On the blog today we chat to Sophie Walker, host of the Australian Birth Stories podcast - an incredible library of people’s journey to motherhood. This week, Sophie released her interview with Kate, who speaks with incredible honesty, generosity and love about her birth stories.
You describe your podcast of birth stories as a library, but it’s really so much more than that. It’s a growing generous community, that you can go to for unfiltered truths about birth (surprisingly a rarity in the world of pregnancy and babies!). What was the catalyst for starting this amazing resource?
Six years ago, while pregnant with my first son, I had hoped for a drug-free birth in a birth centre attached to a Melbourne public hospital. Not long into labour, I was already four centimetres dilated. I thought, “Yes! I’ve got this in the bag!” How wrong I was.Niko arrived blue and not breathing 36 hours later. In that time, I had been transferred to the hospital and had an epidural and induction. When Niko’s heart rate dropped, an episiotomy and forceps helped to get him out. The doctors performed some miracle that had him breathing and back with me within a few minutes. But then I haemorrhage almost 900 millilitres of blood. Fortunately, the skilled midwives quickly got the bleeding under control.I was relieved that Niko was safe and had nothing but praise for the medical staff. But the experience rocked me. I felt like a deer in the headlights and that if I had known more about birth, I would have been more prepared to deal with some of what unfolded.Determined to be more prepared for a future pregnancy, I threw myself into research to better understand the physiological aspect of birth.Being armed with more knowledge meant I wasn’t fearful when I entered the birth centre again. Hypnosis skills and opening up to contractions instead of resisting them were some of the techniques that I believed helped me through two beautiful, and less stressful, births.During my research, I was only able to find American birth stories and I craved hearing Australian experiences in Australian hospitals with procedures and policies which were relevant to me and my care. So after an incredible second birth experience I decided to record my own birth story and that of close friends and family and the show grew from there.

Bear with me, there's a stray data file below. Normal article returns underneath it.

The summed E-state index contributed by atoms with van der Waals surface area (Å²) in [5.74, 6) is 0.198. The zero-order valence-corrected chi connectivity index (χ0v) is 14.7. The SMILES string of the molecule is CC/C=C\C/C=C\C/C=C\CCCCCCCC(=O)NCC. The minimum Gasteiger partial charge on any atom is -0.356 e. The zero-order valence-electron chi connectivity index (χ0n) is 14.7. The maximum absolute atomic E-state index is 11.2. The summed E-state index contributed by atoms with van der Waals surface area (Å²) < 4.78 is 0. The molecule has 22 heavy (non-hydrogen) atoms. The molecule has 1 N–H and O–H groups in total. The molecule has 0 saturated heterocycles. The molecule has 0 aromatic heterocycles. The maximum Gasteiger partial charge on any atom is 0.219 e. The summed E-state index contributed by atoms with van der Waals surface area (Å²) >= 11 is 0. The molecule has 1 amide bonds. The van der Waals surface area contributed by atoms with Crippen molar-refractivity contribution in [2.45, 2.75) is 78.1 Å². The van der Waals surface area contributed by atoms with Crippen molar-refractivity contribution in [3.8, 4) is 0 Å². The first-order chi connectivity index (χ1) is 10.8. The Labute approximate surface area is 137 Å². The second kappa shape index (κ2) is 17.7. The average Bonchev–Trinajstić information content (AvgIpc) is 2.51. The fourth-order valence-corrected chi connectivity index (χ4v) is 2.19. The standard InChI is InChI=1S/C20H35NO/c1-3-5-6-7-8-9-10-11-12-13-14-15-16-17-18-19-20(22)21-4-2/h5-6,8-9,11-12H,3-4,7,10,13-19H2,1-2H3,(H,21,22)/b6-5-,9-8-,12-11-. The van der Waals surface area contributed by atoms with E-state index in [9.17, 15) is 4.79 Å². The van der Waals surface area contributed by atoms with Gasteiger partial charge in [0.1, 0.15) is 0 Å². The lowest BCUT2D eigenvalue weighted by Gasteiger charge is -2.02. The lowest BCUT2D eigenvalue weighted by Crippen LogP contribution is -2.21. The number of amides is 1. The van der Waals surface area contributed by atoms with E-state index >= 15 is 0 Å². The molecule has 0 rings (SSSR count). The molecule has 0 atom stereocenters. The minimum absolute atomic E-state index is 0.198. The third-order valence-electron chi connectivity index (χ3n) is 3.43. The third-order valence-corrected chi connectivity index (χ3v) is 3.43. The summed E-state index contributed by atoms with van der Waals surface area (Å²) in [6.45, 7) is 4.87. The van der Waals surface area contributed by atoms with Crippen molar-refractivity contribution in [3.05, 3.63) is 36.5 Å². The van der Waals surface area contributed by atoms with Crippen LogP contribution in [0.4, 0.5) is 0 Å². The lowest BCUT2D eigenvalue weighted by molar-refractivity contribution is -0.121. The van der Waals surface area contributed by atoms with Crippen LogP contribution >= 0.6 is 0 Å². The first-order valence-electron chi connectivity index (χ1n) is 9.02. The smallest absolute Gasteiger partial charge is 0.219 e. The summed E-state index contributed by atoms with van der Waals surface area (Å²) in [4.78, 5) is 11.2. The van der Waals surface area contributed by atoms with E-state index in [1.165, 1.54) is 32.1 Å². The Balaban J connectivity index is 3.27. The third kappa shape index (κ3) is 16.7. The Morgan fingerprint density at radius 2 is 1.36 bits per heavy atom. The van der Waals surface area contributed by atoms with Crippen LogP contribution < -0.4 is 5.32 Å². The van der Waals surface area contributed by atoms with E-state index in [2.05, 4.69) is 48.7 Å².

You recently spoke with our co-founder Kate, about her birth stories. You’re often talking with your guests about incredibly emotional experiences in their lives, how do you prepare for these interviews in a way that you can provide the right support and comfort to them?
My mother is a psychologist so I grew up in a household that really valued sharing your emotions and discussing your feelings. I think these skills have transferred into my approach to interviewing on the show. I do my best to let my guests talk freely and I only probe them for more detail when I feel it's absolutely necessary. I find I often have questions on the tip of my tongue, however if I pause and allow my guests to talk freely, they often offer up the answer to the question I was planning to ask. I don't do a lot of research prior to the interviews as I like to have natural reactions and hear things first hand just as my listeners do. At times this can catch me off guard as I am not expecting some of the intimate experiences and tragedies that my guests are sharing and I have cried during many interviews along with these women. It’s such an honour to be able to hold space for these women and share such intimate moments in their lives with the world.